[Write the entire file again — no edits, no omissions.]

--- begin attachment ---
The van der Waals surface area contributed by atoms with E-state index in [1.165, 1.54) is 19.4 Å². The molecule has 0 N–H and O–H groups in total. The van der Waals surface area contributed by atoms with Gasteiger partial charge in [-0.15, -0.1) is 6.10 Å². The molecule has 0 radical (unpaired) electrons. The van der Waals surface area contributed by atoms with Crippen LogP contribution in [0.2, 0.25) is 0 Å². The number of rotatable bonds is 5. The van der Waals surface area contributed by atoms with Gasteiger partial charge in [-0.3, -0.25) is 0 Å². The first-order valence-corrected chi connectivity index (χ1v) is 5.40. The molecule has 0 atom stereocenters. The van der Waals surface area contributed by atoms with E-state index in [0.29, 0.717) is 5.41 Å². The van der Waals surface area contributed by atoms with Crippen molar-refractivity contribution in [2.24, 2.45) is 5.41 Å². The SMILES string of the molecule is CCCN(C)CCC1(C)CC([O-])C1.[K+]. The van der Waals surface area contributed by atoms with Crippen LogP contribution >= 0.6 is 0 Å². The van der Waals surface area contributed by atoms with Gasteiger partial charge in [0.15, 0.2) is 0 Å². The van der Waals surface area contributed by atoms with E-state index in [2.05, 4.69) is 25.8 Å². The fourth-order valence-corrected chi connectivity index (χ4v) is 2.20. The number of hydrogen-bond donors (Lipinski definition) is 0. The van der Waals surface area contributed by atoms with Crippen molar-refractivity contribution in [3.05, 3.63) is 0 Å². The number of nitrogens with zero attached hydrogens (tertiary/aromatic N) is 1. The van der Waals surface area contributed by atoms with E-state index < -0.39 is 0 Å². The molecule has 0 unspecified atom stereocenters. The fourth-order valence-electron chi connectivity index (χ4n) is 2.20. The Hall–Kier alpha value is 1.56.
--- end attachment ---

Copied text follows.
The van der Waals surface area contributed by atoms with E-state index in [1.165, 1.54) is 19.4 Å². The molecule has 0 N–H and O–H groups in total. The van der Waals surface area contributed by atoms with Gasteiger partial charge in [-0.15, -0.1) is 6.10 Å². The molecule has 0 radical (unpaired) electrons. The van der Waals surface area contributed by atoms with Crippen LogP contribution in [0.2, 0.25) is 0 Å². The number of rotatable bonds is 5. The van der Waals surface area contributed by atoms with Gasteiger partial charge in [-0.3, -0.25) is 0 Å². The first-order valence-corrected chi connectivity index (χ1v) is 5.40. The molecule has 0 atom stereocenters. The van der Waals surface area contributed by atoms with E-state index in [0.29, 0.717) is 5.41 Å². The van der Waals surface area contributed by atoms with Crippen molar-refractivity contribution in [2.24, 2.45) is 5.41 Å². The SMILES string of the molecule is CCCN(C)CCC1(C)CC([O-])C1.[K+]. The van der Waals surface area contributed by atoms with Crippen LogP contribution >= 0.6 is 0 Å². The van der Waals surface area contributed by atoms with Gasteiger partial charge in [0.15, 0.2) is 0 Å². The van der Waals surface area contributed by atoms with E-state index in [2.05, 4.69) is 25.8 Å². The fourth-order valence-corrected chi connectivity index (χ4v) is 2.20. The number of hydrogen-bond donors (Lipinski definition) is 0. The van der Waals surface area contributed by atoms with Crippen molar-refractivity contribution in [3.05, 3.63) is 0 Å². The number of nitrogens with zero attached hydrogens (tertiary/aromatic N) is 1. The van der Waals surface area contributed by atoms with E-state index < -0.39 is 0 Å². The molecule has 0 unspecified atom stereocenters. The fourth-order valence-electron chi connectivity index (χ4n) is 2.20. The Hall–Kier alpha value is 1.56.